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Tuesday, June 20, 2006

In Praise of Networks -- and Thanks to Nam Pho

Seeing that I'm sending this from a writers' conference, I suppose I should wax poetic. But in this case I hope a simple thank you will do.

A thank you for the generosity (and good record-keeping) of the people in my network, for connecting me with computer experts who advised me on what might be going on with my computer crash (see previous post). In the end, Nam Pho, in Manassas, VA, diagnosed the problem and was able to retrieve my data. I was back up much sooner than I expected!

A thank you to Nam and a thank you to Chris Montone, for referring me to Nam.

Readers, if you'd like to keep Nam's phone number in your file for just such emergencies (but he also does other computer things, too), let me know.

Friday, June 02, 2006

On the Job and Feeling like Job

You remember Job, the biblical character who experienced tribulations that severely tested his faith? I really empathize with that man. It's been one of those weeks.

Last Tuesday, my computer crashed. Yes, Virginia, I backup regularly. I even had a backup for my backups—an external hard drive.

Guess what? The backup drive failed, too.

It doesn't appear to be a simple crash. Several things may be going on: a possibly failing hard drive, a definitely defective power supply, a potentially fried motherboard or chip. Maybe even a virus—though I have AVG antivirus, which updates almost daily.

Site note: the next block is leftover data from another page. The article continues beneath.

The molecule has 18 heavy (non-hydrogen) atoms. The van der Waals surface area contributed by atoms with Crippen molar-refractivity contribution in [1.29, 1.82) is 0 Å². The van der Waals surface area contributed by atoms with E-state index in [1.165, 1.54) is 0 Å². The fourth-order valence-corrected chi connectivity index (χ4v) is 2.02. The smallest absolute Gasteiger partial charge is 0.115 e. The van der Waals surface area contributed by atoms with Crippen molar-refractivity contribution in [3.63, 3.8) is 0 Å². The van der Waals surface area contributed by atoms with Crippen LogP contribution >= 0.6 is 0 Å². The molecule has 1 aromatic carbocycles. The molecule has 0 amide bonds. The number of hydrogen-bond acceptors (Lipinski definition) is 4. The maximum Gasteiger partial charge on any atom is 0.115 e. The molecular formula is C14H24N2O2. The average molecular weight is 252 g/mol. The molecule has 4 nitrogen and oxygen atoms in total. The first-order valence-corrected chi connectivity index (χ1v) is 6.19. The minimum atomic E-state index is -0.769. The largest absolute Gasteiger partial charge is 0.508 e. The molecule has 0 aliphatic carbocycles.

Except for the inconvenience of having to reload the operating system and all the programs (it's unbelievable how many programs I use just to get my work done), it may not be a truly terrible scenario. At least that's what I'm hoping. Before I closed up shop for the week before the crash, I saved all the document files I'd worked on in the last month. And, with any good luck, I'll be able to reinstall Roxio and restore my archives for the months and years before that.

It's been an interesting experience, and here's what I've learned:

1. Have a couple of backup systems in place. Then check every now and then to make sure they're working and that you're able to access your files.

2. Let people know what's going on, especially if you keep your calendar on your computer and have scheduled recent appointments that for one reason or another escaped the backup (as happened to me). If nothing else, you get lots of sympathy. In my case, I got sympathy, empathy (two colleagues had just gone through this in the last couple of months), and bona fide references of computer guys who have been wonderful at helping me deal with the crash—Thank you, Generous Network! I also got reminders of the appointment details I'd lost.

3. As my friend and colleague Paula Tarnapol Whitacre says, "It's just stuff." Deal with it, but then relax and know you're doing the best you can, and that soon this, too, shall pass.

4. Even though you've got tons of catch-up to do, take time to breathe. Then take a walk, and have lunch or dinner with a friend. It makes you feel like a human being again, not just a human doing.

5. As the Buddhists like to say, life is impermanent. I find it helps to react to these kinds of losses with curiosity (once I get over the initial panic, of course!). On the practical level, as a result of this crash, I may simplify how I organize my data files. It's something I've been putting off for awhile . . . now here's an excellent opportunity to try out a new system.

Meanwhile, I'm striving for equanimity and patience. Wish me luck.